Mangrove Hall Burgers’ Zoo

  • Date
  • 1982
  • Location
  • Netherlands, Arnheim
  • Size
  • 800 m²
  • Sector
  • Botanic, Zoos
  • Structure
  • Steel
  • Application
  • Roofs
  • Architect
  • ABT Adviesbureau voor Bouwtechniek


When the privately owned Burgers’ Zoo located the large woods just outside Arnhem first opened its doors to the public in 1913, visitors were amazed. Never before had they seen such exotic animals being housed in large enclosures that tried to replicate their natural habitats. This was a marked difference from how animals were kept in other zoos at that time.


Since then the Burgers’ Zoos commitment to animal welfare, conservation and the environment have been exemplary. It has created one of the only self-sustaining man made ecologies on planet where no fertilisers or insecticides are used. In 1982, Dr Van Hof of Burgers’ Zoo commissioned The Mangrove Hall – a small cable structure made from Texlon® ETFE. This was the first ETFE foil structure in the world and it surpassed performance expectations and the material itself has shown no visible signs of deterioration. The building is still fully functional today. Dr Van Hof went on to procure several buildings from Vector Foiltec, including the world famous Burgers Zoo Rainforest, which changed the way zoos were perceived.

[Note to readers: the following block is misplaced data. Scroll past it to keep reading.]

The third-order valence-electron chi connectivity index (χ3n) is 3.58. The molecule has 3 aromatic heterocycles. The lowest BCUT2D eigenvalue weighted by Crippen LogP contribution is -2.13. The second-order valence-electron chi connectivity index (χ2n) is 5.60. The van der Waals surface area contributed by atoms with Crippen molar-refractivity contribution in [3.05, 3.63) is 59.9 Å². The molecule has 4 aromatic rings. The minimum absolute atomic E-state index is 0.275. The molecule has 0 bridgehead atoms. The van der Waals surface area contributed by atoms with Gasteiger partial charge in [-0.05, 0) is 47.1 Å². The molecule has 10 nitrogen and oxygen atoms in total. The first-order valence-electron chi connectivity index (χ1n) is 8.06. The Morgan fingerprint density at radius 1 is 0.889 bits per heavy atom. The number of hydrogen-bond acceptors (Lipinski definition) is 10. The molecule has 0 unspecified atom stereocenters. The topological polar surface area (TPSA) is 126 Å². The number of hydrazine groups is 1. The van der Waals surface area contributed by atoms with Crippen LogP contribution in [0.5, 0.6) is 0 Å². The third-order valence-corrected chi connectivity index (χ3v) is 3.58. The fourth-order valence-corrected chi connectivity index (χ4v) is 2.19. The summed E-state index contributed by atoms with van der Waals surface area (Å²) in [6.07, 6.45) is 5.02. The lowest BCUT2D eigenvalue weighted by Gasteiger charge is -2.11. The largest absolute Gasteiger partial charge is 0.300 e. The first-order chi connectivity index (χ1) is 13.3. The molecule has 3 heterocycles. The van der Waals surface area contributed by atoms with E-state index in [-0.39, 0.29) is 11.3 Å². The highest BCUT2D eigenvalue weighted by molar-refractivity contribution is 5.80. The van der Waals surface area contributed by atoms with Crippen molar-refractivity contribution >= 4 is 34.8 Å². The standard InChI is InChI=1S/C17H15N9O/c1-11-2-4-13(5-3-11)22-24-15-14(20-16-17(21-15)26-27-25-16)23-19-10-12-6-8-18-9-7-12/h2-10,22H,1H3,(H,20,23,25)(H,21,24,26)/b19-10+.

Texlon® ETFE foils are incredibly transparent and allow high levels of light transmission into buildings. Animals and visitors can enjoy an outdoor feeling while being protected from the elements. High levels of visible light and ultraviolet UV-A light are essential for plant growth. They pass unfiltered through Texlon® ETFE – a single layer of 100µm foil allows more than 90% of visible light and 80% of UV-A rays to pass through. This leads to a so-called bactericidal effect of light transmission, a natural phenomenon that kills bacteria, which means that plants thrive as if they were in their natural environment.


Main Image: © Andreas Braun